Angel Has Fallen
I couldn’t wait to stop watching Angel Has Fallen.
The jazz trumpeter Lee Morgan made exuberant music. Sufficiently exuberant and catchy that he achieved that rarity, getting a post-bop tune on the pop charts at the near-height of U.S. Beatlemania. The 1964 tune was called “The Sidewinder” and in a way the blessing of its popularity was a mild curse because it put Morgan in the awkward position of trying to follow it. Hence, LPs with titles such as “Tom Cat,” “The Rumproller” and “The Gigolo.” Not bad records—the tunes were catchy, and Morgan was such a spectacular trumpet player that he was always worth hearing—but not ones that necessarily “advanced” his music. By the late ‘60s he was once more exercising his musical voice with less self-consciousness about scoring a hit. (His 1970 “Live at the Lighthouse,” which pairs him with the ever-inventive reed player Bernie Maupin, is terrific.) But that voice would be silenced in 1972, in a tragedy of errors recounted in painful detail in this gripping, empathic documentary directed by Kasper Collin.
The linchpin of this movie is not Morgan himself; it’s not even Helen More, the woman who shot Morgan at the now-legendary jazz saloon Slugs on a snowy night in February 1972. Rather, it’s a cassette recording of an interview with More conducted by Larry Reni Thomas, an adult educator who met More in North Carolina, her home state, in the early 1990s, and helped More get a high school equivalency. “She wasn’t academically distinguished, but she was definitely street smart,” Thomas recalls. When More found out that Thomas was a jazz enthusiast, Lee Morgan’s name was mentioned. “I knew the story,” Thomas says. More told him that she was the surviving component of the story, and offered to tell her side to Thomas. The cassette, full of feedback, revealing More’s voice as slurry, sharp, tinged with regret, sometimes fond, and more, serves as the only narration in the movie. The rest is taken up with interviews and archival footage.
The most affecting interviewees are jazz greats Wayne Shorter and Albert “Tootie” Heath. Saxophonist Shorter came up with Morgan in Art Blakey’s Jazz Messengers, and Wayne speaks of Lee with a warmth and immediacy that one associates with a best friend. Near the end of the movie, Shorter, now 83, talks of how often he thinks of Morgan, and how often he says to people even now, “You should have known Lee Morgan.” In the archival clips and the generous snippets of music in the film, you are given some idea why: Morgan played with a remarkably clean tone (like so many of his peers, he was deeply influenced by the virtuosic Clifford Brown, whose death in 1956 at age 25 in an auto accident robbed jazz of a true great) and quicksilver energy. His playing had heat and humor. He had taken to bandstands before he was even 18. And like too many of his peers, he succumbed to substances and sensations of all sorts—Albert Heath recalls speeding in cars through Central Park’s roads in the wee small hours of a New York morning—and got a bad heroin habit. “What are you doing, Lee?” Shorter recalls thinking, while looking at a picture of Morgan from 1960 in which the trumpeter has a huge bandage wrapped around his head. Lee had shot up and dozed off—resting his head on a working radiator. The burn was such that he combed his hair forward the rest of his life to cover it up. Morgan’s addiction made him so unreliable that Blakey fired him from the Messengers along with pianist Bobby Timmons. (Timmons, whose soul-jazz tunes such as “Moanin’” achieved mainstream success not unlike that of “The Sidewinder,” died two years after Morgan, of cirrhosis.)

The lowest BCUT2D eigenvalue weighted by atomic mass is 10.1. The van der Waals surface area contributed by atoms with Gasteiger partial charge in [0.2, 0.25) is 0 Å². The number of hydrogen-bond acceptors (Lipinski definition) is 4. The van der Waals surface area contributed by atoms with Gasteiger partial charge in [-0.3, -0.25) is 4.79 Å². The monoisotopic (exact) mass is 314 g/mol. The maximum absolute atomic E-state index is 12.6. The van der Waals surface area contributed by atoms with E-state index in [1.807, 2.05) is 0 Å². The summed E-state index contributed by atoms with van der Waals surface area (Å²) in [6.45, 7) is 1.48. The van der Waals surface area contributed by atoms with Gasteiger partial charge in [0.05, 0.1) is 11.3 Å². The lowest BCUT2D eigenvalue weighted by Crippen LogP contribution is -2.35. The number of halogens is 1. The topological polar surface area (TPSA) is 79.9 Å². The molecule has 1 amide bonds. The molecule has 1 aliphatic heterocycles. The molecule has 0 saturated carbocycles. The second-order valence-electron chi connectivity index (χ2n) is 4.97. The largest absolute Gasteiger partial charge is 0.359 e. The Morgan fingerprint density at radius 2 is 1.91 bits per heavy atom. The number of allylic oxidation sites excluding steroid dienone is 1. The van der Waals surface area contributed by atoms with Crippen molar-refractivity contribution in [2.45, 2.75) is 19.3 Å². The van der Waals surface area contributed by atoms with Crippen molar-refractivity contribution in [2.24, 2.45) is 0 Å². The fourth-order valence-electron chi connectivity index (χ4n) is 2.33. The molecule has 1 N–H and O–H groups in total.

It was Helen More, several years Morgan’s senior, who discovered him at his most down and out, picked him up, formed a partnership with him, and helped him get healthy and productive again. “I called him Morgan,” she says on the tape, because she didn’t like the name “Lee.” More puts across a strong personality. A woman in an often very pig-headed man’s world, she brooked no disrespect. “Nasty, nasty,” she says of Miles Davis, recalling their one and only meeting, at which they both resolved to have absolutely nothing to do with each other after an exchange of maybe a couple of minutes. At some point, Morgan—who, one interviewee says, had been so physically damaged by drug use that he couldn’t have lived up to the title of “The Gigolo” even had he wanted to—grew emotionally attached to a different woman. Which did not sit well with Helen, who went one night in February to Slug’s with a gun in her purse.
Morgan might have survived his wounds on a different night. But on this one there was heavy snow, and the ambulance took an hour to arrive. And so he died, and More went to jail on a manslaughter charge. So many of Morgan’s pals had been den-mothered by More in the years before that their sorrow and rancor eventually gave way to forgiveness.
This movie is poignant; the personalities on display here are all beautiful, brave people. As much music as the movie showcases, this isn’t an analytical documentary. There’s no material about Morgan’s ability to fit in to both a somewhat commercial iteration of jazz and free modes of playing. And it sidesteps the “Sidewinder” years almost entirely. Its treatment of the music is more phenomenological. When Shorter explains using alcohol in the early days of his live playing to create a space for himself within both the music and the physical venue where he’d play, it’s a remarkable insight into the working life of a jazz musician at the time. “I Called Him Morgan” evokes times and places, and the sorrows and joys of the jazz life in those times and places, with real integrity.
A nightmare movie ruled by nightmare logic, and gorgeous from start to finish.
From a childhood of pain, a lifetime of art.
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